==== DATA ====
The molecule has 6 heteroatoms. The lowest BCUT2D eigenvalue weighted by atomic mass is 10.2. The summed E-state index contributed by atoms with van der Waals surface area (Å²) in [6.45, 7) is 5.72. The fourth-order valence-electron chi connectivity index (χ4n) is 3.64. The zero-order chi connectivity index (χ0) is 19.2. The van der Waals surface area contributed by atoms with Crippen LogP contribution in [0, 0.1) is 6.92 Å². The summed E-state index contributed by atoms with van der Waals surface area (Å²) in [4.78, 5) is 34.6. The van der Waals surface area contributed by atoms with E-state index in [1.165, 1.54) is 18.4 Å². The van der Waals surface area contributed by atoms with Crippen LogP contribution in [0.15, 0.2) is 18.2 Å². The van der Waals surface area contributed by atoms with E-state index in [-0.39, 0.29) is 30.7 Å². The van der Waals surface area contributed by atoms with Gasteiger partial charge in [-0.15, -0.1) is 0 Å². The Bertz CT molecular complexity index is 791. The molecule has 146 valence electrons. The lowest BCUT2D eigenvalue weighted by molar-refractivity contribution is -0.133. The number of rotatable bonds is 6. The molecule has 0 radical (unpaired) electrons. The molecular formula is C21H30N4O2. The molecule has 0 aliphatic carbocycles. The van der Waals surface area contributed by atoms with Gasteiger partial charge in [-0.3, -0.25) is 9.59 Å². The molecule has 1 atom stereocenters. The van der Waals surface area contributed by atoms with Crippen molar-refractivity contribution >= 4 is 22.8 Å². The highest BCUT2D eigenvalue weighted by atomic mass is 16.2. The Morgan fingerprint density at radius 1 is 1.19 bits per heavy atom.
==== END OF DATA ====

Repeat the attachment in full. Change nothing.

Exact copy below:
The molecule has 6 heteroatoms. The lowest BCUT2D eigenvalue weighted by atomic mass is 10.2. The summed E-state index contributed by atoms with van der Waals surface area (Å²) in [6.45, 7) is 5.72. The fourth-order valence-electron chi connectivity index (χ4n) is 3.64. The zero-order chi connectivity index (χ0) is 19.2. The van der Waals surface area contributed by atoms with Crippen LogP contribution in [0, 0.1) is 6.92 Å². The summed E-state index contributed by atoms with van der Waals surface area (Å²) in [4.78, 5) is 34.6. The van der Waals surface area contributed by atoms with E-state index in [1.165, 1.54) is 18.4 Å². The van der Waals surface area contributed by atoms with Crippen LogP contribution in [0.15, 0.2) is 18.2 Å². The van der Waals surface area contributed by atoms with E-state index in [-0.39, 0.29) is 30.7 Å². The van der Waals surface area contributed by atoms with Gasteiger partial charge in [-0.15, -0.1) is 0 Å². The Bertz CT molecular complexity index is 791. The molecule has 146 valence electrons. The lowest BCUT2D eigenvalue weighted by molar-refractivity contribution is -0.133. The number of rotatable bonds is 6. The molecule has 0 radical (unpaired) electrons. The molecular formula is C21H30N4O2. The molecule has 0 aliphatic carbocycles. The van der Waals surface area contributed by atoms with Gasteiger partial charge in [-0.3, -0.25) is 9.59 Å². The molecule has 1 atom stereocenters. The van der Waals surface area contributed by atoms with Crippen molar-refractivity contribution >= 4 is 22.8 Å². The highest BCUT2D eigenvalue weighted by atomic mass is 16.2. The Morgan fingerprint density at radius 1 is 1.19 bits per heavy atom.